Flora Woudstra: "How to hold a whale?"

Flora's 20 minute presentation for Maelstrom Slow Dance - DAI's 3 day graduation lectures marathon, June 2017

A Window


Flora Woudstra stands on stage alone, reading a poetic text in three parts with references to an enormous shining skin, something that epitomizes the body. She makes references to French theorists Deleuze and Guattari and their “body without organs”. She reads her text slowly with conviction and care underneath an off-centered spotlight. The back of the stage is colored blue by the light of a blue-screen in the background.

Ray Brassier found the text to be carefully structured as it unfolds from 1 to 3, remarking that this aspect of the form seemed important. “The poem has an obvious literal connotation.[...] the skin and body are conceptually distinct. It goes from 1 to 2 to 3 and you are not sure if it is cumulative.” He notes that for Deleuze and Guattari, the body doesn’t have organic unity. There is reference to the body disappearing and the idea of touching absence. The lecture performance “doesn’t seem to be about embodiment in the familiar phenomenological sense. The body is something that can’t be easily captured or easily individuated. It is a question of scale.”

Taking an interest in the background screen and imagery within the text, Gabi Ngcobo said,  “I’ve never been confronted with the color blue that way. Blue is black. A window is an interesting metaphor for wondering, thinking, also for considering the things that happen outside and not necessarily in the text when one wants to construct reality.”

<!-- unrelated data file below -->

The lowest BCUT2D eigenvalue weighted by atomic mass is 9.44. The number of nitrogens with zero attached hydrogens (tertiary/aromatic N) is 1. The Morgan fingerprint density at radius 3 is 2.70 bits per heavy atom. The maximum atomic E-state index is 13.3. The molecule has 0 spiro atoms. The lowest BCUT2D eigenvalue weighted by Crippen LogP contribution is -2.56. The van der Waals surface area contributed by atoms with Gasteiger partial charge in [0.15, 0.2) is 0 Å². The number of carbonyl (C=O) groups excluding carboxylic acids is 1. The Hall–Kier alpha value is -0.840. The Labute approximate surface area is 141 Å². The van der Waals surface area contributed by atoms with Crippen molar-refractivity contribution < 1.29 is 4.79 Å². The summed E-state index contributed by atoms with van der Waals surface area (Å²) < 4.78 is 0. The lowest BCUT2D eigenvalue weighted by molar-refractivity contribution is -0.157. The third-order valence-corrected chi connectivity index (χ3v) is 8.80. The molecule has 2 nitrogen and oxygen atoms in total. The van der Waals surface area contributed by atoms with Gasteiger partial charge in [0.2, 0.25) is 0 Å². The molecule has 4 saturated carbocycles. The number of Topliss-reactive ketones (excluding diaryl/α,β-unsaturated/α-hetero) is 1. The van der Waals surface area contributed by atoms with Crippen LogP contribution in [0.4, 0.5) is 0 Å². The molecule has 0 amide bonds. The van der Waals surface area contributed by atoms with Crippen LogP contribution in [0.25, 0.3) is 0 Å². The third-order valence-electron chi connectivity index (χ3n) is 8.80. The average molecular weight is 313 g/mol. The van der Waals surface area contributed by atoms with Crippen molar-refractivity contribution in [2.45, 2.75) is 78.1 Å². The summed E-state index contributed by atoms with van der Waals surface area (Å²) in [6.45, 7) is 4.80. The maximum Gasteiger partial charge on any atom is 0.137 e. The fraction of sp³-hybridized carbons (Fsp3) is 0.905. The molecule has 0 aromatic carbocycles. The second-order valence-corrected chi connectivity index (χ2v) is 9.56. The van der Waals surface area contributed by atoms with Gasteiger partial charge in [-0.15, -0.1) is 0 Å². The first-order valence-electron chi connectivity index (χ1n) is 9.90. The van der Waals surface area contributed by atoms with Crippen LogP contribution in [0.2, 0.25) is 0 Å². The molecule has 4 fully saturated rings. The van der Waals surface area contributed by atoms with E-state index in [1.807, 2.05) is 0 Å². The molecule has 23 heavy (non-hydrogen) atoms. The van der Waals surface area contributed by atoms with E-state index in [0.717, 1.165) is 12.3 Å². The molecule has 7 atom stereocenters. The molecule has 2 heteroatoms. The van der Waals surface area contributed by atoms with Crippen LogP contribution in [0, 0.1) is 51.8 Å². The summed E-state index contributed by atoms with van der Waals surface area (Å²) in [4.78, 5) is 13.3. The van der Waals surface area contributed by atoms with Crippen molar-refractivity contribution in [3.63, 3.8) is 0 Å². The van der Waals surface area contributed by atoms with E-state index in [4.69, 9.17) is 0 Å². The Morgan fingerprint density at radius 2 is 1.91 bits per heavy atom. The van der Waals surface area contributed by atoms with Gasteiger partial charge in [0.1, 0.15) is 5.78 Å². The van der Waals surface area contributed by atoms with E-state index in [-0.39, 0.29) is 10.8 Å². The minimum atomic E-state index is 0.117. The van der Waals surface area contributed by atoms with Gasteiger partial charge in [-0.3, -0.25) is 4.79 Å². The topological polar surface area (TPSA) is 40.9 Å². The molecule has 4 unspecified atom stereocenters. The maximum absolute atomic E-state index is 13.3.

Marina Vishmidt remarked, “the window is a frame for the whale, so the view/perspective is already a kind of grasping [...] the aspect of an object is the construction of an object.” This seemed to her to be a clear reading of poetry where the “text was navigating a series of descriptions of intimacy with something ungraspable, [where it] exceeds access through the senses.”

In this lecture performance, Rachel O’Reilly found that her expectations had changed. “The drama of the question seemed to be premise of poem rather than the totality of the project. [...] as a semi-narrative poem, the risk in staying phenomenological is risking not forcing yourself back onto language.” She remarked how the words Flora chose didn’t change meaning throughout. Overall, she found this lecture performance very powerful.